Natural Resources as Capital

Natural Resources as Capital

by Larry Karp

Paperback

$55.00
View All Available Formats & Editions
Want it by Thursday, November 15 Order now and choose Expedited Shipping during checkout.

Product Details

ISBN-13: 9780262534055
Publisher: MIT Press
Publication date: 10/27/2017
Series: The MIT Press
Pages: 432
Sales rank: 1,150,201
Product dimensions: 6.90(w) x 8.90(h) x 0.90(d)
Age Range: 18 Years

About the Author

Larry Karp is Professor in the Department of Agricultural and Resource Economics at the University of California, Berkeley.

Table of Contents

Preface xv

Acknowledgments xix

1 Resource Economics in the Anthropocene 1

2 Preliminaries 11

2.1 Arbitrage 12

2.2 Comparative Statics 14

2.3 Elasticities 15

2.4 Competition and Monopoly 17

2.5 Examples: Competition and Monopoly* 21

2.6 Discounting 23

2.7 Applications of Discounting 26

2.8 Welfare 29

2.9 Summary 31

2.10 Terms and Concepts, Study Questions, Exercises, and Sources 32

3 Nonrenewable Resources 37

3.1 Competitive Equilibrium 37

3.2 Monopoly 41

3.3 Comparative Statics 44

3.4 Summary 44

3.5 Terms and Concepts, Study Questions, Exercises, and Sources 45

4 Additional Tools 47

4.1 A More General Cost Function 48

4.2 The Perturbation Method 50

4.2.1 It Is Optimal to Use All of the Resource 51

4.2.2 It Is Optimal to Leave Some of the Resource Behind 54

4.3 Rent 55

4.4 Solving for the Equilibrium 58

4.5 Examples* 58

4.6 Summary 64

4.7 Terms and Concepts, Study Questions, Exercises, and Sources 64

5 The Hotelling Model 69

5.1 The Euler Equation (Hotelling Rule.) 70

5.2 Rent and Hotelling 71

5.3 Shadow Prices 74

5.4 The Order of Extraction of Deposits 75

5.5 Resources and Asset Prices 76

5.6 Completing the Solution 78

5.7 Monopoly 82

5.8 Summary 83

5.9 Terms and Concepts, Study Questions, Exercises, and Sources 84

6 Empirics and the Hotelling Model 87

6.1 Models and Empirics in Economics 88

6.2 Hotelling and Prices 89

6.3 Nonconstant Costs 90

6.4 Testing Extensions of the Model 92

6.5 Summary 99

6.6 Terms and Concepts, Study Questions, Exercises, and Sources 100

7 Backstop Technology 103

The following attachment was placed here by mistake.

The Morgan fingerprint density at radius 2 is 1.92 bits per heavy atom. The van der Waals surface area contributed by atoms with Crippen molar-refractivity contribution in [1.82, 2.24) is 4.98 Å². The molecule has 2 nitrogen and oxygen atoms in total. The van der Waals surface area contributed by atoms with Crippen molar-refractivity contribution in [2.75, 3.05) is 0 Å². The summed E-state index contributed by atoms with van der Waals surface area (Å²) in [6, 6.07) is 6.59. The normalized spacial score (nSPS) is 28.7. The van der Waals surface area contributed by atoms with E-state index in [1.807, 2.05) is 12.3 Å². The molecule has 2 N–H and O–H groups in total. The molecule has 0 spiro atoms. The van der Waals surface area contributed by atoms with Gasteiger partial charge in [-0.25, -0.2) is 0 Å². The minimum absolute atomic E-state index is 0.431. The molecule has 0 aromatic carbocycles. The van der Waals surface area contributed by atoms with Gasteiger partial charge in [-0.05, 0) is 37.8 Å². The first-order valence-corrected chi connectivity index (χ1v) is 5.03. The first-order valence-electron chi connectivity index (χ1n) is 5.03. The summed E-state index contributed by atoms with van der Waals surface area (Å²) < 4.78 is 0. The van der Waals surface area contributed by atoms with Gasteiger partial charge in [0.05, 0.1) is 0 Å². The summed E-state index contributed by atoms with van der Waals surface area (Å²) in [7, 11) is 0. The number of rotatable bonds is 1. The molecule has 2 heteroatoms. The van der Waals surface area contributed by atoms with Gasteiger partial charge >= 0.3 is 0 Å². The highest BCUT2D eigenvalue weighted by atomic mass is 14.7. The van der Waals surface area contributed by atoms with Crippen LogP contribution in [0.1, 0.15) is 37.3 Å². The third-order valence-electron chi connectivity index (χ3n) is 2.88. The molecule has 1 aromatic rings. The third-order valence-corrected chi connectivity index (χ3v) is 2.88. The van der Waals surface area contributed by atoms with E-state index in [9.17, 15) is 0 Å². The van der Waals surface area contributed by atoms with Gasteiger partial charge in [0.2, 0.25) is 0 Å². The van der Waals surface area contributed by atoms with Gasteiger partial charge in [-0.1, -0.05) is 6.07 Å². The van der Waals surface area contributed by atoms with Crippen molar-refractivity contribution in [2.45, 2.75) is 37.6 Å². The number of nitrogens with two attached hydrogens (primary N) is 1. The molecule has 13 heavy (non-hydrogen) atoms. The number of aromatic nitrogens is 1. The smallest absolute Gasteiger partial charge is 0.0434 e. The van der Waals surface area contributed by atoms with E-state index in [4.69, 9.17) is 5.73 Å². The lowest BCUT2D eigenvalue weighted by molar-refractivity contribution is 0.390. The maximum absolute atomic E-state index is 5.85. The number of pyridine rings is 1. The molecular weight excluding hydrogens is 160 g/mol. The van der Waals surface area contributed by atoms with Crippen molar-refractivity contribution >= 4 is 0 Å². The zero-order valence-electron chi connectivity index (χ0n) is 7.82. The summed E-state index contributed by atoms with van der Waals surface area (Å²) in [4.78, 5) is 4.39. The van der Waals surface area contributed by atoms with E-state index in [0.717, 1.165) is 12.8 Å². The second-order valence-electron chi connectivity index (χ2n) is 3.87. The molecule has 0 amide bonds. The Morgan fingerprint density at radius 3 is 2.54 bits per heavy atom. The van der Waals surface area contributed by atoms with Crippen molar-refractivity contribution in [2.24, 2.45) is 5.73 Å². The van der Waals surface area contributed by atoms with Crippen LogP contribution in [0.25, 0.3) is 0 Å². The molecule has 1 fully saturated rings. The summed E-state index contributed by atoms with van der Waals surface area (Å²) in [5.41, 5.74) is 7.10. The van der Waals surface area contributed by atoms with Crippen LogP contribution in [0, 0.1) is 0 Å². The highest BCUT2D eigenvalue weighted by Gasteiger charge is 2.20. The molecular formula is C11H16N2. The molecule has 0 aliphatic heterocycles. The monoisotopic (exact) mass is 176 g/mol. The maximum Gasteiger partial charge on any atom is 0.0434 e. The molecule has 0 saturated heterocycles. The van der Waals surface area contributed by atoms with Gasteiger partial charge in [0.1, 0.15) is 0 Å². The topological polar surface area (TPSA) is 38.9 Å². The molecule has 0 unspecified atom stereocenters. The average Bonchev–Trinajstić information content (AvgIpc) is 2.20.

7.1 The Backstop Model 104

7.2 A Two-Period Example 105

7.3 The T-period Problem 107

7.4 More General Cost Functions 110

7.4.1 Costs Depend on Extraction but Not on Stock 110

7.4.2 Stock-Dependent Costs 111

7.5 Summary 113

7.6 Terms and Concepts, Study Questions, Exercises, and Sources 113

8 The Green Paradox 117

8.1 The Approach 118

8.2 Cumulative Extraction and the Extraction Profile 120

8.3 Why Does the Extraction Profile Matter? 121

8.4 Discussion of the Paradox 124

8.5 Summary 127

8.6 Terms and Concepts, Study Questions, Exercises, and Sources 128

9 Policy in a Second-Best World 131

9.1 Welfare and Second-Best Policies 133

9.2 Monopoly + Pollution 134

9.3 Distortionary Taxes 137

9.4 Output and Input Subsidies 139

9.5 Policy Complements 143

9.6 Politics and Lobbying 146

9.7 Summary 148

9.8 Terms and Concepts, Study Questions, Exercises, and Sources 149

10 Taxes: An Introduction 153

10.1 Tax Incidence and Equivalence 154

10.2 A Graphical and Algebraic Perspective 156

10.3 Tax Incidence and Deadweight Loss 157

10.4 A Closer Look at Welfare 160

10.5 Taxes and Cap and Trade 163

10.6 Summary 167

10.7 Terms and Concepts, Study Questions, Exercises, and Sources 168

11 Taxes: Nonrenewable Resources 171

11.1 Current Fossil Fuel Policies 172

11.2 The Logic of Resource Taxes 174

11.3 Investment 176

11.4 An Example 178

11.4.1 The Price Trajectories 179

11.4.2 Tax Incidence 180

11.4.3 Welfare Changes 181

11.4.4 Anticipated versus Unanticipated Taxes 183

11.5 Summary 185

11.6 Terms and Concepts, Study Questions, Exercises, and Sources 186

12 Property Rights and Regulation 189

12.1 Overview of Property Rights 190

12.2 The Coase Theorem 193

12.3 Fisheries: The Basics 195

12.4 A Model of Overcapitalization* 197

12.5 Property Rights-Based Regulation 200

12.5.1 Reducing Industry Costs 200

12.5.2 Increasing Revenue 204

12.5.3 Protecting Fish Stocks 205

12.6 Subsidies to Fisheries 210

12.7 Summary 212

12.8 Terms and Concepts, Study Questions, Exercises, and Sources 212

13 Renewable Resources: Tools 217

13.1 Growth Dynamics 218

13.2 Harvest and Steady States 219

13.3 Stability 221

13.3.1 Discrete versus Continuous Time 221

13.3.2 Stability in Continuous Time 222

13.3.3 Stability in the Fishing Model 224

13.4 Maximum Sustainable Yield 226

13.5 Summary 227

13.6 Terms and Concepts, Study Questions, Exercises, and Sources 227

14 The Open Access Fishery 229

14.1 Harvest Rules 231

14.1.1 Stock-Independent Costs 231

14.1.2 Stock-Dependent Costs 231

14.2 Policy Application 234

14.3 Summary 237

14.4 Terms and Concepts, Study Questions, Exercises, and Sources 238

15 The Sole-Owner Fishery 241

15.1 The Euler Equation for the Sole Owner 242

15.1.1 Intuition for the Euler Equation 243

15.1.2 Rent 244

15.2 Policy 246

15.2.1 Optimal Policy under a Single Market Failure 247

15.2.2 Optimal Policy under Two Market Failures 247

15.2.3 Empirical Challenges 248

15.3 The Steady State 249

15.3.1 Harvest Costs Are Independent of Stock 250

15.3.2 Harvest Costs Depend on the Stock 253

15.3.3 Empirical Evidence 257

15.4 Summary 257

15.5 Terms and Concepts, Study Questions, Exercises, and Sources 258

16 Dynamic Analysis 261

16.1 The Continuous Time Limit 262

16.2 Harvest Rules for Stock-Independent Costs 263